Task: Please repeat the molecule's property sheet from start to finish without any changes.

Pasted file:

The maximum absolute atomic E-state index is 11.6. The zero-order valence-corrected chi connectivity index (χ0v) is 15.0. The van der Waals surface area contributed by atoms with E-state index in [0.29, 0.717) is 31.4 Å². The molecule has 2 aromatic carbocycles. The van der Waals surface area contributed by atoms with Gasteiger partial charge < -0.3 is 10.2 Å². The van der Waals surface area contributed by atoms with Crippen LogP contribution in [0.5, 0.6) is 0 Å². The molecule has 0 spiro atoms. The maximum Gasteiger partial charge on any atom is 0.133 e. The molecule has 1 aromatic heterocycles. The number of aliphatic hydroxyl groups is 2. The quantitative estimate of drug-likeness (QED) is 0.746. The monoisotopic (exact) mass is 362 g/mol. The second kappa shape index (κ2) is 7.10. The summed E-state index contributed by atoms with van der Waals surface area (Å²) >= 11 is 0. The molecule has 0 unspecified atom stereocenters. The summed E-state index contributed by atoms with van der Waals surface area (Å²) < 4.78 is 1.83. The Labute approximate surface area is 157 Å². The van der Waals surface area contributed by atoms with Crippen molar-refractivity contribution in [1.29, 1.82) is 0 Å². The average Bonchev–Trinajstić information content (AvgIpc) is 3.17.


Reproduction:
The maximum absolute atomic E-state index is 11.6. The zero-order valence-corrected chi connectivity index (χ0v) is 15.0. The van der Waals surface area contributed by atoms with E-state index in [0.29, 0.717) is 31.4 Å². The molecule has 2 aromatic carbocycles. The van der Waals surface area contributed by atoms with Gasteiger partial charge < -0.3 is 10.2 Å². The van der Waals surface area contributed by atoms with Crippen LogP contribution in [0.5, 0.6) is 0 Å². The molecule has 0 spiro atoms. The maximum Gasteiger partial charge on any atom is 0.133 e. The molecule has 1 aromatic heterocycles. The number of aliphatic hydroxyl groups is 2. The quantitative estimate of drug-likeness (QED) is 0.746. The monoisotopic (exact) mass is 362 g/mol. The second kappa shape index (κ2) is 7.10. The summed E-state index contributed by atoms with van der Waals surface area (Å²) >= 11 is 0. The molecule has 0 unspecified atom stereocenters. The summed E-state index contributed by atoms with van der Waals surface area (Å²) < 4.78 is 1.83. The Labute approximate surface area is 157 Å². The van der Waals surface area contributed by atoms with Crippen molar-refractivity contribution in [1.29, 1.82) is 0 Å². The average Bonchev–Trinajstić information content (AvgIpc) is 3.17.